In recent years, some experts have speculated that overweight people who otherwise exhibit signs of good health don't need to lose weight:
As one researcher told a reporter in 2004, “If a fat person or obese person has normal blood pressure, if their total cholesterol and glucose levels are normal and they are healthy, there is no reason they should necessarily have to lose weight.”But according to a recent study cited in this NYT Well blog post, regardless of one's fitness level, excess fat is unhealthy. Swedish researchers who examined 30 years of medical records belonging to more than 1,700 middle-aged men have concluded that "being overweight, even if you have sterling blood-cholesterol levels or a firm commitment to exercise, does increase your risk of heart disease." Specifically, they found that:
[B]eing overweight with no evidence of metabolic syndrome left you at significantly higher risk for heart disease than if, with the same metabolic readings, you were not overweight. Men who were overweight (not obese) with healthy blood pressures, cholesterol readings, blood glucose levels and so on, still had a 52 percent higher risk of developing heart disease within 30 years than men who were normal weight and had similar metabolic profiles. That risk rose to 95 percent among obese men who didn’t suffer from metabolic syndrome.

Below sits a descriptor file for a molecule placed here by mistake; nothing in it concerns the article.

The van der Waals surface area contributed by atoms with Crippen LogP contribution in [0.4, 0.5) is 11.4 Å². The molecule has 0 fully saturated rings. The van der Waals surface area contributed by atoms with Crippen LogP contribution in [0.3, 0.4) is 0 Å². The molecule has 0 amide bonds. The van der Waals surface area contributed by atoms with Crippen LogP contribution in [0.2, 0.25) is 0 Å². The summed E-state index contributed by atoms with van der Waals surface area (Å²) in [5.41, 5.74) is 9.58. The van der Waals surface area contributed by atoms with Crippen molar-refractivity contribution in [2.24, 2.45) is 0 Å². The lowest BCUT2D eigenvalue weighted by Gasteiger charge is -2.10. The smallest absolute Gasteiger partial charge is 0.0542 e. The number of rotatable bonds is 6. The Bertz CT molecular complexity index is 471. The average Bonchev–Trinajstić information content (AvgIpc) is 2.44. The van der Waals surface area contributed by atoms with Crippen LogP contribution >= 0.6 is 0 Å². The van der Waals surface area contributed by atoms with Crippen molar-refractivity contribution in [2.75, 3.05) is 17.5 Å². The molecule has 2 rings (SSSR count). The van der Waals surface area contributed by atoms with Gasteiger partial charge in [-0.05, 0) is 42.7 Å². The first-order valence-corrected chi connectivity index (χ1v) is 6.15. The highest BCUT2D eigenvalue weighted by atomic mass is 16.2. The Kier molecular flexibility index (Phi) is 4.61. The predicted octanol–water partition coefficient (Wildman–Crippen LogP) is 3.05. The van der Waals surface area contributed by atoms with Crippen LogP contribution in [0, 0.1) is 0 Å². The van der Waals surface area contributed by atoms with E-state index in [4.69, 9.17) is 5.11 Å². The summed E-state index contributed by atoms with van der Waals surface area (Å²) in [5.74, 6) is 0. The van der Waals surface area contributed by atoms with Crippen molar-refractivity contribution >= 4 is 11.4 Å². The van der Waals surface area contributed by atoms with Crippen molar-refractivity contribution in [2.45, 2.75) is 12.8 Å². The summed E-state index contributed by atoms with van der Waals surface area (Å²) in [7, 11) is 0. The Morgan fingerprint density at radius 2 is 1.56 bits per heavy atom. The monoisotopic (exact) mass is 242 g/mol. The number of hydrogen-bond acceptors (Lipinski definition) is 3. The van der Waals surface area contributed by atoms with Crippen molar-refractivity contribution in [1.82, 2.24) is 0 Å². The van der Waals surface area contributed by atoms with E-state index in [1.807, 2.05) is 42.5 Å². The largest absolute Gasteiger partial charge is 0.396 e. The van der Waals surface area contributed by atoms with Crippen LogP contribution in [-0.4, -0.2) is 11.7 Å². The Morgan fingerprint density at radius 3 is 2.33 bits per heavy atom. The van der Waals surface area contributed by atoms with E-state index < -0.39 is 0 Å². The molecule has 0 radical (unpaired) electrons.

The researchers did not report on the activity levels or exercise practices of any of the men, but typically more-active people have healthier metabolic profiles and vice versa. The findings did make it clear that although being fat and having healthy blood work puts you at less risk of cardiac disease than someone who is thin and has lousy metabolic parameters, the extra pounds still leave you with at least a 50 percent greater risk of developing heart disease.The lesson: Even if you're fat but fit, you still need to try to lose the extra pounds.
(I really wish I hadn't come across this article just now, while downing a burrito.)